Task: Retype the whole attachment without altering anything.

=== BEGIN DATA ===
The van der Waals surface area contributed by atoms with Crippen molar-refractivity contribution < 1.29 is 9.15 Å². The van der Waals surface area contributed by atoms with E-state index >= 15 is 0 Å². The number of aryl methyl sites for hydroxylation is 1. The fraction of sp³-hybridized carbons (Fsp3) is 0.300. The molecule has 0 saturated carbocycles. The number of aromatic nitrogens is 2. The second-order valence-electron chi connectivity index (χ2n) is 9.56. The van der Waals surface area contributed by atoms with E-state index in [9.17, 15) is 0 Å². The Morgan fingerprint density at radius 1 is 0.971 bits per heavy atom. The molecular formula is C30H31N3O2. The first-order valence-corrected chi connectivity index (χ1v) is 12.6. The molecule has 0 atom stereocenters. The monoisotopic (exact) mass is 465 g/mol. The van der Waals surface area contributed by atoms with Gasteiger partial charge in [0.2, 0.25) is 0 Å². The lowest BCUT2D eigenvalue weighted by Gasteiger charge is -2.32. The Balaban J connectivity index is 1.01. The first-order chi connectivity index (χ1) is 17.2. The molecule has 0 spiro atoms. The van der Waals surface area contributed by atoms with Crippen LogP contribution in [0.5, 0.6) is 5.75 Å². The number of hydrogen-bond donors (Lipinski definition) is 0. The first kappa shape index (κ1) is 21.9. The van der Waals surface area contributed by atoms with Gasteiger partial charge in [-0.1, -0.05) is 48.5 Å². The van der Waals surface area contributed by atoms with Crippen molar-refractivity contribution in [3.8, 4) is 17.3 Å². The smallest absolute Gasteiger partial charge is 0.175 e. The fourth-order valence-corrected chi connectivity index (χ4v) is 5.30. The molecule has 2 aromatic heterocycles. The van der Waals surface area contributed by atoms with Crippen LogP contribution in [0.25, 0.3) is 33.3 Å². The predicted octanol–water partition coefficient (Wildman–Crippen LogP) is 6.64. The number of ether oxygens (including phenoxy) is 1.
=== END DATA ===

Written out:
The van der Waals surface area contributed by atoms with Crippen molar-refractivity contribution < 1.29 is 9.15 Å². The van der Waals surface area contributed by atoms with E-state index >= 15 is 0 Å². The number of aryl methyl sites for hydroxylation is 1. The fraction of sp³-hybridized carbons (Fsp3) is 0.300. The molecule has 0 saturated carbocycles. The number of aromatic nitrogens is 2. The second-order valence-electron chi connectivity index (χ2n) is 9.56. The van der Waals surface area contributed by atoms with E-state index in [9.17, 15) is 0 Å². The Morgan fingerprint density at radius 1 is 0.971 bits per heavy atom. The molecular formula is C30H31N3O2. The first-order valence-corrected chi connectivity index (χ1v) is 12.6. The molecule has 0 atom stereocenters. The monoisotopic (exact) mass is 465 g/mol. The van der Waals surface area contributed by atoms with Gasteiger partial charge in [0.2, 0.25) is 0 Å². The lowest BCUT2D eigenvalue weighted by Gasteiger charge is -2.32. The Balaban J connectivity index is 1.01. The first-order chi connectivity index (χ1) is 17.2. The molecule has 0 spiro atoms. The van der Waals surface area contributed by atoms with Crippen LogP contribution in [0.5, 0.6) is 5.75 Å². The number of hydrogen-bond donors (Lipinski definition) is 0. The first kappa shape index (κ1) is 21.9. The van der Waals surface area contributed by atoms with Gasteiger partial charge in [-0.1, -0.05) is 48.5 Å². The van der Waals surface area contributed by atoms with Crippen molar-refractivity contribution in [3.8, 4) is 17.3 Å². The smallest absolute Gasteiger partial charge is 0.175 e. The fourth-order valence-corrected chi connectivity index (χ4v) is 5.30. The molecule has 2 aromatic heterocycles. The van der Waals surface area contributed by atoms with Crippen LogP contribution in [0.25, 0.3) is 33.3 Å². The predicted octanol–water partition coefficient (Wildman–Crippen LogP) is 6.64. The number of ether oxygens (including phenoxy) is 1.